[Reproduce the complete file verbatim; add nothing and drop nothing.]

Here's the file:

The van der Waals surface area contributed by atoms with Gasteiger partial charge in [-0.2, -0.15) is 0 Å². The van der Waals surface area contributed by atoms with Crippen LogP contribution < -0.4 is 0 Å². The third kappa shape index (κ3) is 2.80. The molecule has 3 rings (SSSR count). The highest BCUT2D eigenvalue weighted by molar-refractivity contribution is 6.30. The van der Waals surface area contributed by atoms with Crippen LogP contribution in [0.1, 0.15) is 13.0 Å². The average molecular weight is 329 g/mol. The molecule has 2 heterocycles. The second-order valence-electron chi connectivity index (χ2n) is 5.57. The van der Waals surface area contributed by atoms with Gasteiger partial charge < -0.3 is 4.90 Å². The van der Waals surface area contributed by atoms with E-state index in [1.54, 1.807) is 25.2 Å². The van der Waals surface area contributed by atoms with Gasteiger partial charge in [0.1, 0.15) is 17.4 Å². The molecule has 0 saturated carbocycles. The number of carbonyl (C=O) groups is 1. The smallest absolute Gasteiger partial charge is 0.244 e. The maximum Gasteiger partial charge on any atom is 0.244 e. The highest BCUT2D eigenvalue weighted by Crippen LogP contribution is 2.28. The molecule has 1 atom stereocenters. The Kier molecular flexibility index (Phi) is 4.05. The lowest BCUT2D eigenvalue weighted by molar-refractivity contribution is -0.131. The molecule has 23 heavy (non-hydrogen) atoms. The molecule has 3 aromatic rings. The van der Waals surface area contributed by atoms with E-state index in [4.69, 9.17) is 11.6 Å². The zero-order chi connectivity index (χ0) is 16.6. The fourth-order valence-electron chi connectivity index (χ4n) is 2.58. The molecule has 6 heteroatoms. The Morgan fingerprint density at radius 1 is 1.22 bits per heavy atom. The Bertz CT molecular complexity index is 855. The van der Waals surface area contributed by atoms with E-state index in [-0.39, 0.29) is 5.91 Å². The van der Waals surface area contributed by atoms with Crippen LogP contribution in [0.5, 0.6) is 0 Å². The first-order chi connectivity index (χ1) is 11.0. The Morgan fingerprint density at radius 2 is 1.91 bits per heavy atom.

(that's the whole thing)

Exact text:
The van der Waals surface area contributed by atoms with Gasteiger partial charge in [-0.2, -0.15) is 0 Å². The van der Waals surface area contributed by atoms with Crippen LogP contribution < -0.4 is 0 Å². The third kappa shape index (κ3) is 2.80. The molecule has 3 rings (SSSR count). The highest BCUT2D eigenvalue weighted by molar-refractivity contribution is 6.30. The van der Waals surface area contributed by atoms with Crippen LogP contribution in [0.1, 0.15) is 13.0 Å². The average molecular weight is 329 g/mol. The molecule has 2 heterocycles. The second-order valence-electron chi connectivity index (χ2n) is 5.57. The van der Waals surface area contributed by atoms with Gasteiger partial charge < -0.3 is 4.90 Å². The van der Waals surface area contributed by atoms with E-state index in [1.54, 1.807) is 25.2 Å². The van der Waals surface area contributed by atoms with Gasteiger partial charge in [0.1, 0.15) is 17.4 Å². The molecule has 0 saturated carbocycles. The number of carbonyl (C=O) groups is 1. The smallest absolute Gasteiger partial charge is 0.244 e. The maximum Gasteiger partial charge on any atom is 0.244 e. The highest BCUT2D eigenvalue weighted by Crippen LogP contribution is 2.28. The molecule has 1 atom stereocenters. The Kier molecular flexibility index (Phi) is 4.05. The lowest BCUT2D eigenvalue weighted by molar-refractivity contribution is -0.131. The molecule has 23 heavy (non-hydrogen) atoms. The molecule has 3 aromatic rings. The van der Waals surface area contributed by atoms with E-state index in [4.69, 9.17) is 11.6 Å². The zero-order chi connectivity index (χ0) is 16.6. The fourth-order valence-electron chi connectivity index (χ4n) is 2.58. The molecule has 6 heteroatoms. The Morgan fingerprint density at radius 1 is 1.22 bits per heavy atom. The Bertz CT molecular complexity index is 855. The van der Waals surface area contributed by atoms with E-state index in [-0.39, 0.29) is 5.91 Å². The van der Waals surface area contributed by atoms with Crippen LogP contribution in [0.5, 0.6) is 0 Å². The first-order chi connectivity index (χ1) is 11.0. The Morgan fingerprint density at radius 2 is 1.91 bits per heavy atom.